The votes in the House and Senate were supposed to fix a genuine glitch in the 1978 Foreign Intelligence Surveillance Act, which requires the government to obtain a warrant before eavesdropping on electronic communications that involve someone in the United States. The court charged with enforcing that law said the government must also seek a warrant if the people are outside the country, but their communications are routed through data exchanges here — a technological problem that did not exist in 1978.

Instead of just fixing that glitch, the White House and its allies on Capitol Hill railroaded Congress into voting a vast expansion of the president’s powers. They gave the director of national intelligence and the attorney general authority to intercept — without warrant, court supervision or accountability — any telephone call or e-mail message that moves in, out of or through the United States as long as there is a “reasonable belief” that one party is not in the United States. The new law all but eviscerates the 1978 law. The only small saving grace is that the new statute expires in six months.

In the short term, such spying undoubtedly makes us safer. Bush is not going to call off elections in 2008, the shrill cry of paranoids aside, and we’re not going to become a military dictatorship any time soon. We are not in immediate danger of becoming Soviet citizens, in other words, caged in an iron-clad set of rules that imprison us under the guise of national security.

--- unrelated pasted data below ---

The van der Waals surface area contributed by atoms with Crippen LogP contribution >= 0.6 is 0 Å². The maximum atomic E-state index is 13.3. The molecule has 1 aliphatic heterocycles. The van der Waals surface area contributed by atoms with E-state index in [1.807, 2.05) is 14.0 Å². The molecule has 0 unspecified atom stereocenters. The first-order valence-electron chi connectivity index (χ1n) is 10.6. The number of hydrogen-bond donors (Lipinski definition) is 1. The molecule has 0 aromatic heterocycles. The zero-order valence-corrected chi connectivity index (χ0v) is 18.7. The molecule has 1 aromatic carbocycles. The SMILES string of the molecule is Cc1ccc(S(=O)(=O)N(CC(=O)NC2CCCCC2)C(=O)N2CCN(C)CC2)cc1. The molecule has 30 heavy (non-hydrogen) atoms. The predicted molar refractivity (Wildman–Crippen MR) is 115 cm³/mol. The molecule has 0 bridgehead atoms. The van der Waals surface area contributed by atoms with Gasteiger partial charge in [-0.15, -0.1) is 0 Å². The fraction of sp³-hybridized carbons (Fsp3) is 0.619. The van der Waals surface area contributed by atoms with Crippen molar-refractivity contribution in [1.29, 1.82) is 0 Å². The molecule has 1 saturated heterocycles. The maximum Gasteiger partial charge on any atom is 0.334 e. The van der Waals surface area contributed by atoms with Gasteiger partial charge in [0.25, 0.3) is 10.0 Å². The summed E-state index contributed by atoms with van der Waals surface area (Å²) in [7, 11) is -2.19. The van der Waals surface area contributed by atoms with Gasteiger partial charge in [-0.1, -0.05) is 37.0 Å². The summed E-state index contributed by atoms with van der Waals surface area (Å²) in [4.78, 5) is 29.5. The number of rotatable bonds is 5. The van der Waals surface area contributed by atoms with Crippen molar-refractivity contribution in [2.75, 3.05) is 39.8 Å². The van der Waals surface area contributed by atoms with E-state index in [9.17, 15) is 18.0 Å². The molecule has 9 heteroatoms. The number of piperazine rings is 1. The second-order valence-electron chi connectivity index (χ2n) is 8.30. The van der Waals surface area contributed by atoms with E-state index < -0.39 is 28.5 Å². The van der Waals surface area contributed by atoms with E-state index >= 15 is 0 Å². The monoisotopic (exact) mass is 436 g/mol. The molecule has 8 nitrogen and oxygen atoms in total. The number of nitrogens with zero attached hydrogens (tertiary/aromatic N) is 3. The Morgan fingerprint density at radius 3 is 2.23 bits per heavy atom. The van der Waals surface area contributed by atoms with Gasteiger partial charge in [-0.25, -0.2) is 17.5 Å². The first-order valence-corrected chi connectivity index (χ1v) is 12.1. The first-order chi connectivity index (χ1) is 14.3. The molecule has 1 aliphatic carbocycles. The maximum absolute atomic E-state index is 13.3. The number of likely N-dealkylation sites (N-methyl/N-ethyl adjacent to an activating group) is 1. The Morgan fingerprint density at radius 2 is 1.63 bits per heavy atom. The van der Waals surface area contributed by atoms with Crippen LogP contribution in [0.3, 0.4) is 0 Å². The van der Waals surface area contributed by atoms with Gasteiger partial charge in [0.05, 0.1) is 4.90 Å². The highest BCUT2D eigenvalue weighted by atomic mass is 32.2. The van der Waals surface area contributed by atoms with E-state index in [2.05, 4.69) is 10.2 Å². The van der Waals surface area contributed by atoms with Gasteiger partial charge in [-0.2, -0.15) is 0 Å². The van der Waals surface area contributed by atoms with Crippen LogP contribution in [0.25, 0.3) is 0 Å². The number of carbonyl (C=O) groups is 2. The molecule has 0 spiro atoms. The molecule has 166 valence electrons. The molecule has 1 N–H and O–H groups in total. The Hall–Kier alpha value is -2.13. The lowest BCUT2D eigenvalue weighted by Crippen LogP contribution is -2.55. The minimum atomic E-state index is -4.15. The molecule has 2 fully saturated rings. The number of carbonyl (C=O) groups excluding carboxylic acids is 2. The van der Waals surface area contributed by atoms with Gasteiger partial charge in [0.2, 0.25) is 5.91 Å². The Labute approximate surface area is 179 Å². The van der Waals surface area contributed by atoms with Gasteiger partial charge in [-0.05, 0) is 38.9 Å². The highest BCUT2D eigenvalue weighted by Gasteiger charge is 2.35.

Our lives will go on with little or no change beyond the suspicions we’ll feel whenever the phone line clicks or an expected email doesn’t arrive. Yet our liberties will be limited and probably forever. When does a federal law ever go away? When was the last time when some significant thing that was once illegal became legal?

While serving little purpose, the new law has real dangers. It would allow the government to intercept, without a warrant, every communication into or out of any country, including the United States. Instead of explaining all this to American voters — the minimal benefits and the enormous risks — the Democrats have allowed Mr. Bush and his fear-mongering to dominate all discussions on terrorism and national security.

Despite the 180 day lifespan of the new measures, do any of us really believe that they are temporary? I don’t, no more than I believe that they are not aimed at electronic surveillance. They will last as long as the “war on terror” continues, at a minimum, and I suspect there will always be a reason for them to exist, whether that reason is legitimate or not.

The real problems with this law are that it will live on long after it is needed – if it ever was – and that it sets yet another precedent denying Americans’ right to privacy. Based on what I know, it seems Democrats would have been well-advised to have stuck to their guns in order to preserve a future free of Big Brother, for this is a danger just as real and potentially more harmful to Americans than foreign terrorists.

marc

Marc is a software developer, writer, and part-time political know-it-all who currently resides in Texas in the good ol' U.S.A.